We are people.  We are human beings with lives, loves, emotions, needs, aspirations and value in society like any other human being.  We deserve to be treated as such and allowed to advocate for ourselves.

Please remember that.

Thank you for your time in reading this.
Kath

Australian Fat Studies Conference: My Paper

Published September 10, 2010 by Fat Heffalump

Well, day one of the Australian Fat Studies Conference down and one more to go.  I have no words for how awesome it has been – but I will attempt to find those words once I’ve been home and been able to think about it.

Instead, I am going to share with you my paper, which I presented this morning to the conference.  I feel it went well, though I was very nervous!

So here you go:

Collateral Damage in the War On Obesity

A perspective on how the “War on Obesity” affects someone who is obese, and whether any of those effects are of any use to the obese person.

I need your help.  I can’t live like this.  No matter what I do, the weight keeps coming back.  I know, I know, I’ve lost 25 kilos already, but it won’t stay off.  It just keeps creeping back.  I exercise every day for before I go to work, then again during my work day at the office gym, then again for a couple of hours at the local pool when I get home.  All I do is exercise.  I have no life.  My friends won’t talk to me any more, because all I talk about is the gym and dieting.  I don’t go out or socialise or anything anymore.  All I do is go to the gym or the pool or walk around my neighbourhood by myself.  I keep getting in trouble at work because I can’t keep up, I can’t concentrate, I forget things and I cry all the time.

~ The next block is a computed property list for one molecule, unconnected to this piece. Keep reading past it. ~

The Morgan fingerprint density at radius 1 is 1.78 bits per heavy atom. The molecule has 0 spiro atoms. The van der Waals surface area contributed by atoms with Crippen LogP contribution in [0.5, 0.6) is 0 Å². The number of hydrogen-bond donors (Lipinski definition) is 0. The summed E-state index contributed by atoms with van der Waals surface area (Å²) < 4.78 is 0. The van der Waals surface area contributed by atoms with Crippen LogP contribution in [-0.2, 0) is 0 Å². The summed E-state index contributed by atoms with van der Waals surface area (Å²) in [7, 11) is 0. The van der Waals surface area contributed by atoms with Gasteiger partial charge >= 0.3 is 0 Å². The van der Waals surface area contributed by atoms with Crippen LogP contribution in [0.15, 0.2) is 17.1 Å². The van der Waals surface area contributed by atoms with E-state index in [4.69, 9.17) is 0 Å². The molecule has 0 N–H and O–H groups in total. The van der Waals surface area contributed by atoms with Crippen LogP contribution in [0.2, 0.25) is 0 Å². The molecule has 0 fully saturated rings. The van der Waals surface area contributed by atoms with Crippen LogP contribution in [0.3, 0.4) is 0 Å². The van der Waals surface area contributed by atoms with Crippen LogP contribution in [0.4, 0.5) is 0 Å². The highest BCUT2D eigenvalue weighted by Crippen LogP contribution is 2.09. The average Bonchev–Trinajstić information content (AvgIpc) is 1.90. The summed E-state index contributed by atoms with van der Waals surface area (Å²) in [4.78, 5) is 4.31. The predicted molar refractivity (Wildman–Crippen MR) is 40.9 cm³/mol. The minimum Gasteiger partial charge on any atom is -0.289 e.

My doctor gave me these pills, but… they frighten me.  I took them just like he said, and all it did was make me crazy.  I haven’t slept for four days.  I haven’t eaten anything in four days.  I keep forgetting to even drink water.  These pills, they make me climb the walls, all manic and hyper.  The doctor keeps asking if I’m lying in my food journal, if I’m not writing everything I eat down.  I have been lying.  I’ve not been writing all of the exercise down, and I’ve been writing food in there that I didn’t eat. But the weight keeps coming back, no matter what I do.

I don’t know what to do.  I don’t want to live if this is living.  Please.  PLEASE, I need help.

“Hmmm… do  you think you could add another half hour of exercise in the evenings?  You just need to ramp it up a little to get over the hump and lose some more weight.”

That was me begging for help.  The response was from my psychologist at the time.  Over 5 years later I still don’t have any words for how I felt at that moment.  But I went home.  I filled my water bottle, I took this packet – this is the packet for the Duramine, the prescribed amphetamines for appetite suppressant, I still have it – and I sat on my bed, with the pills in one hand, and the water bottle in the other, and I decided that this would be the end of all of this.  I sat there, with the decision made that I was going to stop this life, that I was going to end it because I couldn’t live like this any more.  The world didn’t want me, a fat woman, to be in it.  I was meant to be invisible, to not exist, unless I could be thin.  So I was going to just kill myself, because what better way to lose weight and keep it off, than to be dead.